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Nocturnal cough in asthma.
  1. A H Thomson,
  2. C Pratt,
  3. H Simpson
  1. Department of Child Health, University of Leicester.

    Abstract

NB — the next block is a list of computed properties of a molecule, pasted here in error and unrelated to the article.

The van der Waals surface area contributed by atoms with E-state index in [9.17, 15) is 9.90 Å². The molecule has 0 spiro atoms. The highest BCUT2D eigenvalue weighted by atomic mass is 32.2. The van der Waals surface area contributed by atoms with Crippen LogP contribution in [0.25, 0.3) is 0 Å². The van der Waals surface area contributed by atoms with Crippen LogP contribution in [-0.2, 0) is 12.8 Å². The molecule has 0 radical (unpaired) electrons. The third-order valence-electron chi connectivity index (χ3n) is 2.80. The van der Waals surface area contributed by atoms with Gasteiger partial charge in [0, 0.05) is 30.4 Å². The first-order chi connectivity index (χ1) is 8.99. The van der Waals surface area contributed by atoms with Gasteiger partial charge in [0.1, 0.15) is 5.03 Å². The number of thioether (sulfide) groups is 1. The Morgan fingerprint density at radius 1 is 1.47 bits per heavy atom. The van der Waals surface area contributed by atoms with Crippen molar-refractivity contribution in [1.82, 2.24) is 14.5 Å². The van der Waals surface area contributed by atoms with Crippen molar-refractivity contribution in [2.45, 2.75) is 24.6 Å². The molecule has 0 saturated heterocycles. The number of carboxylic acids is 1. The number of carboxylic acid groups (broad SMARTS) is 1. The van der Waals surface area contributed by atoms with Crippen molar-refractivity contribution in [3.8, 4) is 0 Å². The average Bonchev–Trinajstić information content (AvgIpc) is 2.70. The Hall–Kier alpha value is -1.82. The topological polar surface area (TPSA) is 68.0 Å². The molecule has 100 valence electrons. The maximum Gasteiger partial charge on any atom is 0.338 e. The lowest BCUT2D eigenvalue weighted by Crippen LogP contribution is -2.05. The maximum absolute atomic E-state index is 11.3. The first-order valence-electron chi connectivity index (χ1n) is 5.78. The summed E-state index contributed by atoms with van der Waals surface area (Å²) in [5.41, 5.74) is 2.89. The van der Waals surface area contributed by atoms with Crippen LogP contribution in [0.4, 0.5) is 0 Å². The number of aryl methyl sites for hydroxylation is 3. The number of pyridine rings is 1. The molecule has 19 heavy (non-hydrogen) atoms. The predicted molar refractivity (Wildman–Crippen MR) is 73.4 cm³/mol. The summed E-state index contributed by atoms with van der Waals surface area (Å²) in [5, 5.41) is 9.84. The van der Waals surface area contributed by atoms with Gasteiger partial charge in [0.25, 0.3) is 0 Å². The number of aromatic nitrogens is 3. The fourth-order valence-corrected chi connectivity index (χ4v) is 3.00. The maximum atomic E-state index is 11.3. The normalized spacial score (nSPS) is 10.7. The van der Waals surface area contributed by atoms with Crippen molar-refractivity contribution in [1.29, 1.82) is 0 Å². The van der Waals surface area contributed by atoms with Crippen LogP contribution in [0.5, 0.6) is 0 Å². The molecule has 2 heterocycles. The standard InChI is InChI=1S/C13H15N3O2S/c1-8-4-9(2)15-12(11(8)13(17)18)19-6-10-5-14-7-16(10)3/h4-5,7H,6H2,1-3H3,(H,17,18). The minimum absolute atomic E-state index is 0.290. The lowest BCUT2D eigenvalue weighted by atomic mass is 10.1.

The timing of nocturnal cough and its association with change in ambient temperature was documented in 11 asthmatic children, median age 5.1 years, while they were receiving continuous prophylaxis. Studies were performed in their homes on three nights. A voice activated system with electronic time signal recorded coughing. Ambient temperature was recorded every five minutes throughout the night on a Grant Squirrel data logger. Ten children coughed on 27 nights with a median of six bouts of coughing a night (range 0-272). The cough rate in the two hours after going to bed was significantly higher than the cough rate in the middle of the night (2-4 am or 4-6 am). Peak coughing times were 7-9 pm and 6-8 am. The room temperature was lowest between 5 and 7 am. There were no significant differences between cough rates during periods of rapid temperature change (more than 1 degree C an hour). The timing of nocturnal cough observed in this study differed from the known basophase of circadian cycles described for adults and children.

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